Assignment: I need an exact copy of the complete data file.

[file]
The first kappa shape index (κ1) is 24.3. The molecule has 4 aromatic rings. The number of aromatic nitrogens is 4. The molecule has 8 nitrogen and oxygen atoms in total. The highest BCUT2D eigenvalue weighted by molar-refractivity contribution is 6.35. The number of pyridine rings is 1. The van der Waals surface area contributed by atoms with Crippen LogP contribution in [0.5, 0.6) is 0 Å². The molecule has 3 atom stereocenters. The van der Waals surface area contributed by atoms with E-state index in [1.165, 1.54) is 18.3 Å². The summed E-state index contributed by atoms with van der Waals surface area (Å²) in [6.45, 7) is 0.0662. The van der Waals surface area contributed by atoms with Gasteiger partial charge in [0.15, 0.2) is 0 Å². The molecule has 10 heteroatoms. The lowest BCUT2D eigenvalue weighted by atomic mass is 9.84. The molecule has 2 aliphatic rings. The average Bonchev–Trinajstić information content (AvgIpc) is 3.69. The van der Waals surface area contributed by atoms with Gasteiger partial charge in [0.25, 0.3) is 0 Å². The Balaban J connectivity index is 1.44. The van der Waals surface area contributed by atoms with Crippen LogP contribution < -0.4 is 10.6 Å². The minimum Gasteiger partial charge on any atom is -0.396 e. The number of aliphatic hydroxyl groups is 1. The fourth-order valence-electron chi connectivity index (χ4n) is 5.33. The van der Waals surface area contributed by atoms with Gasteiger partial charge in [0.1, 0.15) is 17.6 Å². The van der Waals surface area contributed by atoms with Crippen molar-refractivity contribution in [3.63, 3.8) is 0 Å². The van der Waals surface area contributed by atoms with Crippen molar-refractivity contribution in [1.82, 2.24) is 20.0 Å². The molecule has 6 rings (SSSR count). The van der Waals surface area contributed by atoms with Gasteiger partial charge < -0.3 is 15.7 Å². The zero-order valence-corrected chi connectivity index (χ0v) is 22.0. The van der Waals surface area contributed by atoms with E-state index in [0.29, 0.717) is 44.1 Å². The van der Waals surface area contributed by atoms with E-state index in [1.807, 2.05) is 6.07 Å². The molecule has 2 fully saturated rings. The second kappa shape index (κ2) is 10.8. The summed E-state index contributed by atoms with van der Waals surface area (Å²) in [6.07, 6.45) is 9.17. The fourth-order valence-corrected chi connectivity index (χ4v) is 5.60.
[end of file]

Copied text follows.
The first kappa shape index (κ1) is 24.3. The molecule has 4 aromatic rings. The number of aromatic nitrogens is 4. The molecule has 8 nitrogen and oxygen atoms in total. The highest BCUT2D eigenvalue weighted by molar-refractivity contribution is 6.35. The number of pyridine rings is 1. The van der Waals surface area contributed by atoms with Crippen LogP contribution in [0.5, 0.6) is 0 Å². The molecule has 3 atom stereocenters. The van der Waals surface area contributed by atoms with E-state index in [1.165, 1.54) is 18.3 Å². The summed E-state index contributed by atoms with van der Waals surface area (Å²) in [6.45, 7) is 0.0662. The van der Waals surface area contributed by atoms with Gasteiger partial charge in [0.15, 0.2) is 0 Å². The molecule has 10 heteroatoms. The lowest BCUT2D eigenvalue weighted by atomic mass is 9.84. The molecule has 2 aliphatic rings. The average Bonchev–Trinajstić information content (AvgIpc) is 3.69. The van der Waals surface area contributed by atoms with Gasteiger partial charge in [0.25, 0.3) is 0 Å². The Balaban J connectivity index is 1.44. The van der Waals surface area contributed by atoms with Crippen LogP contribution < -0.4 is 10.6 Å². The minimum Gasteiger partial charge on any atom is -0.396 e. The number of aliphatic hydroxyl groups is 1. The fourth-order valence-electron chi connectivity index (χ4n) is 5.33. The van der Waals surface area contributed by atoms with Gasteiger partial charge in [0.1, 0.15) is 17.6 Å². The van der Waals surface area contributed by atoms with Crippen molar-refractivity contribution in [3.63, 3.8) is 0 Å². The van der Waals surface area contributed by atoms with Crippen molar-refractivity contribution in [1.82, 2.24) is 20.0 Å². The molecule has 6 rings (SSSR count). The van der Waals surface area contributed by atoms with Gasteiger partial charge < -0.3 is 15.7 Å². The zero-order valence-corrected chi connectivity index (χ0v) is 22.0. The van der Waals surface area contributed by atoms with E-state index in [0.29, 0.717) is 44.1 Å². The van der Waals surface area contributed by atoms with E-state index in [1.807, 2.05) is 6.07 Å². The molecule has 2 fully saturated rings. The second kappa shape index (κ2) is 10.8. The summed E-state index contributed by atoms with van der Waals surface area (Å²) in [6.07, 6.45) is 9.17. The fourth-order valence-corrected chi connectivity index (χ4v) is 5.60.